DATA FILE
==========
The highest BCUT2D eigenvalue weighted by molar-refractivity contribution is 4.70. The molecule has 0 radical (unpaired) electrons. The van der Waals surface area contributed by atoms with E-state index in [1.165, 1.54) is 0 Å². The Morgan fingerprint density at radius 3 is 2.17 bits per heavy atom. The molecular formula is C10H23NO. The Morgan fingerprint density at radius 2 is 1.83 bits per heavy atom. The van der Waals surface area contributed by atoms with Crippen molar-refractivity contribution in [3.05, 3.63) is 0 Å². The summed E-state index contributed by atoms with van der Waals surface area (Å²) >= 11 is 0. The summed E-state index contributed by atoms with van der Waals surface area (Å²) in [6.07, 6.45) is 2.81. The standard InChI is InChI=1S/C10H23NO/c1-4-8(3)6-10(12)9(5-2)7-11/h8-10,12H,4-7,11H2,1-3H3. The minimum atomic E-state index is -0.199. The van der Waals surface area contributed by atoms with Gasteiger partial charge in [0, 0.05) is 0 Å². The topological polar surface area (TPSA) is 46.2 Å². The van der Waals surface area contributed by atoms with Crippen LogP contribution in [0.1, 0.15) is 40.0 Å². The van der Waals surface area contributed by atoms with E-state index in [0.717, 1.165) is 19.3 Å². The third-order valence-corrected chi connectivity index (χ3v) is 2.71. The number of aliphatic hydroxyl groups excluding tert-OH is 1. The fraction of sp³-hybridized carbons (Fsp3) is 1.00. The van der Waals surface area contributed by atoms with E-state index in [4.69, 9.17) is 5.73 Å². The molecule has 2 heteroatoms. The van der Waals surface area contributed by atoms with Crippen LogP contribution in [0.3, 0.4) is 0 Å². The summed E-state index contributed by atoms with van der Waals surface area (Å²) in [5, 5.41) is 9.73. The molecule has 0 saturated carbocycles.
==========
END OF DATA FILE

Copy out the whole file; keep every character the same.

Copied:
The highest BCUT2D eigenvalue weighted by molar-refractivity contribution is 4.70. The molecule has 0 radical (unpaired) electrons. The van der Waals surface area contributed by atoms with E-state index in [1.165, 1.54) is 0 Å². The Morgan fingerprint density at radius 3 is 2.17 bits per heavy atom. The molecular formula is C10H23NO. The Morgan fingerprint density at radius 2 is 1.83 bits per heavy atom. The van der Waals surface area contributed by atoms with Crippen molar-refractivity contribution in [3.05, 3.63) is 0 Å². The summed E-state index contributed by atoms with van der Waals surface area (Å²) >= 11 is 0. The summed E-state index contributed by atoms with van der Waals surface area (Å²) in [6.07, 6.45) is 2.81. The standard InChI is InChI=1S/C10H23NO/c1-4-8(3)6-10(12)9(5-2)7-11/h8-10,12H,4-7,11H2,1-3H3. The minimum atomic E-state index is -0.199. The van der Waals surface area contributed by atoms with Gasteiger partial charge in [0, 0.05) is 0 Å². The topological polar surface area (TPSA) is 46.2 Å². The van der Waals surface area contributed by atoms with Crippen LogP contribution in [0.1, 0.15) is 40.0 Å². The van der Waals surface area contributed by atoms with E-state index in [0.717, 1.165) is 19.3 Å². The third-order valence-corrected chi connectivity index (χ3v) is 2.71. The number of aliphatic hydroxyl groups excluding tert-OH is 1. The fraction of sp³-hybridized carbons (Fsp3) is 1.00. The van der Waals surface area contributed by atoms with E-state index in [4.69, 9.17) is 5.73 Å². The molecule has 2 heteroatoms. The van der Waals surface area contributed by atoms with Crippen LogP contribution in [0.3, 0.4) is 0 Å². The summed E-state index contributed by atoms with van der Waals surface area (Å²) in [5, 5.41) is 9.73. The molecule has 0 saturated carbocycles.